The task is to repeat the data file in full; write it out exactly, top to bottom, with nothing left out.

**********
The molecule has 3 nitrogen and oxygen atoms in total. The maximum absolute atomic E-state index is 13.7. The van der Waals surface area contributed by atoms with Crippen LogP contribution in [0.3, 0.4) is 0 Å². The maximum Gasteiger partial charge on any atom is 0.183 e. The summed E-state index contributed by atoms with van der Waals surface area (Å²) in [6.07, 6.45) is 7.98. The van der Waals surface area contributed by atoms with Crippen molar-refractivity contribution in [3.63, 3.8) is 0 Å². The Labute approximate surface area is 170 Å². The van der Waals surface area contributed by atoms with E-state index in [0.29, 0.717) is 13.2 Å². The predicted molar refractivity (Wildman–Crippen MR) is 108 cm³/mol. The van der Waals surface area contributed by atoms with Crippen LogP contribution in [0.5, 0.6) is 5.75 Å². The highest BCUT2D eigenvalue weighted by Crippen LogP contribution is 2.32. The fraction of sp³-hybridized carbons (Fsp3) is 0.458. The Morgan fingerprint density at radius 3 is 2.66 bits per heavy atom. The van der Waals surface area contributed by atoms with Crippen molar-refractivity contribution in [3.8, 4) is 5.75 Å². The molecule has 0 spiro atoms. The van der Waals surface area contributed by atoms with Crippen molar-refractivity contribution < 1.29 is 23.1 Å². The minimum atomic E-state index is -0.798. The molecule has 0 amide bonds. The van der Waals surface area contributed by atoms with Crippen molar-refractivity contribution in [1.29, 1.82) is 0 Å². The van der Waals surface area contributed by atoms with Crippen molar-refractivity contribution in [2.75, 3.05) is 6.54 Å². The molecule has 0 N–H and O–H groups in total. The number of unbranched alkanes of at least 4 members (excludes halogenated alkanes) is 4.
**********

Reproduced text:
The molecule has 3 nitrogen and oxygen atoms in total. The maximum absolute atomic E-state index is 13.7. The van der Waals surface area contributed by atoms with Crippen LogP contribution in [0.3, 0.4) is 0 Å². The maximum Gasteiger partial charge on any atom is 0.183 e. The summed E-state index contributed by atoms with van der Waals surface area (Å²) in [6.07, 6.45) is 7.98. The van der Waals surface area contributed by atoms with Crippen molar-refractivity contribution in [3.63, 3.8) is 0 Å². The Labute approximate surface area is 170 Å². The van der Waals surface area contributed by atoms with E-state index in [0.29, 0.717) is 13.2 Å². The predicted molar refractivity (Wildman–Crippen MR) is 108 cm³/mol. The van der Waals surface area contributed by atoms with Crippen LogP contribution in [0.5, 0.6) is 5.75 Å². The highest BCUT2D eigenvalue weighted by Crippen LogP contribution is 2.32. The fraction of sp³-hybridized carbons (Fsp3) is 0.458. The Morgan fingerprint density at radius 3 is 2.66 bits per heavy atom. The van der Waals surface area contributed by atoms with Crippen molar-refractivity contribution in [3.8, 4) is 5.75 Å². The molecule has 0 spiro atoms. The van der Waals surface area contributed by atoms with Crippen molar-refractivity contribution < 1.29 is 23.1 Å². The minimum atomic E-state index is -0.798. The molecule has 0 amide bonds. The van der Waals surface area contributed by atoms with Crippen molar-refractivity contribution in [1.29, 1.82) is 0 Å². The van der Waals surface area contributed by atoms with Crippen molar-refractivity contribution in [2.75, 3.05) is 6.54 Å². The molecule has 0 N–H and O–H groups in total. The number of unbranched alkanes of at least 4 members (excludes halogenated alkanes) is 4.